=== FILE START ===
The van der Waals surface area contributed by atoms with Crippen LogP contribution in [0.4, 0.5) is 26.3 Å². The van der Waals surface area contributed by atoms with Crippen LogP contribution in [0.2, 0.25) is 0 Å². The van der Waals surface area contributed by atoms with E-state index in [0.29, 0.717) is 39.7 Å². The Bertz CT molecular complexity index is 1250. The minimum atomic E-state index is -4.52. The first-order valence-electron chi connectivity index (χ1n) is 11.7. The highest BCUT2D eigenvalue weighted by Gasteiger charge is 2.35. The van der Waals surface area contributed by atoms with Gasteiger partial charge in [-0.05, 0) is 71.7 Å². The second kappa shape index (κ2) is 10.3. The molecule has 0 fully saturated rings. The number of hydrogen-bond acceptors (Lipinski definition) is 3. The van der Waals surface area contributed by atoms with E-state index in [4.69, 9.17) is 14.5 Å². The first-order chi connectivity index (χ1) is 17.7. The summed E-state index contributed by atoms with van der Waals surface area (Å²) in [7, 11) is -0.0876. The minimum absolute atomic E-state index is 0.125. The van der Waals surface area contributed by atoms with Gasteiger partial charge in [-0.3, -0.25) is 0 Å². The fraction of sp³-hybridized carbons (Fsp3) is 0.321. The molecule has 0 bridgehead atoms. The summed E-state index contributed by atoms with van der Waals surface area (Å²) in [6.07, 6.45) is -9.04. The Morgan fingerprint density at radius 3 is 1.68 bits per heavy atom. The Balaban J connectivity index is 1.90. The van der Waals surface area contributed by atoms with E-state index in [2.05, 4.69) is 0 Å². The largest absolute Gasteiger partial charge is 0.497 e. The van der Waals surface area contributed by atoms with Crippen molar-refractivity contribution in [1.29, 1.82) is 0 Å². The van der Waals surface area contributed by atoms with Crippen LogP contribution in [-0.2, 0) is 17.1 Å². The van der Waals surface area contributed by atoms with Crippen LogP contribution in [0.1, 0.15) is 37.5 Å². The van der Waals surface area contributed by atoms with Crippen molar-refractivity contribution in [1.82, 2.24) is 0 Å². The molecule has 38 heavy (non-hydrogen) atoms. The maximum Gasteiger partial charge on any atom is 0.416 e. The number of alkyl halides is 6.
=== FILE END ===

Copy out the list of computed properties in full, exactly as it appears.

The van der Waals surface area contributed by atoms with Crippen LogP contribution in [0.4, 0.5) is 26.3 Å². The van der Waals surface area contributed by atoms with Crippen LogP contribution in [0.2, 0.25) is 0 Å². The van der Waals surface area contributed by atoms with E-state index in [0.29, 0.717) is 39.7 Å². The Bertz CT molecular complexity index is 1250. The minimum atomic E-state index is -4.52. The first-order valence-electron chi connectivity index (χ1n) is 11.7. The highest BCUT2D eigenvalue weighted by Gasteiger charge is 2.35. The van der Waals surface area contributed by atoms with Gasteiger partial charge in [-0.05, 0) is 71.7 Å². The second kappa shape index (κ2) is 10.3. The molecule has 0 fully saturated rings. The number of hydrogen-bond acceptors (Lipinski definition) is 3. The van der Waals surface area contributed by atoms with E-state index in [4.69, 9.17) is 14.5 Å². The first-order chi connectivity index (χ1) is 17.7. The summed E-state index contributed by atoms with van der Waals surface area (Å²) in [7, 11) is -0.0876. The minimum absolute atomic E-state index is 0.125. The van der Waals surface area contributed by atoms with Gasteiger partial charge in [-0.3, -0.25) is 0 Å². The fraction of sp³-hybridized carbons (Fsp3) is 0.321. The molecule has 0 bridgehead atoms. The summed E-state index contributed by atoms with van der Waals surface area (Å²) in [6.07, 6.45) is -9.04. The Morgan fingerprint density at radius 3 is 1.68 bits per heavy atom. The Balaban J connectivity index is 1.90. The van der Waals surface area contributed by atoms with E-state index in [2.05, 4.69) is 0 Å². The largest absolute Gasteiger partial charge is 0.497 e. The van der Waals surface area contributed by atoms with Crippen molar-refractivity contribution in [1.29, 1.82) is 0 Å². The van der Waals surface area contributed by atoms with Crippen LogP contribution in [-0.2, 0) is 17.1 Å². The van der Waals surface area contributed by atoms with Crippen LogP contribution in [0.1, 0.15) is 37.5 Å². The van der Waals surface area contributed by atoms with Crippen molar-refractivity contribution in [1.82, 2.24) is 0 Å². The molecule has 38 heavy (non-hydrogen) atoms. The maximum Gasteiger partial charge on any atom is 0.416 e. The number of alkyl halides is 6.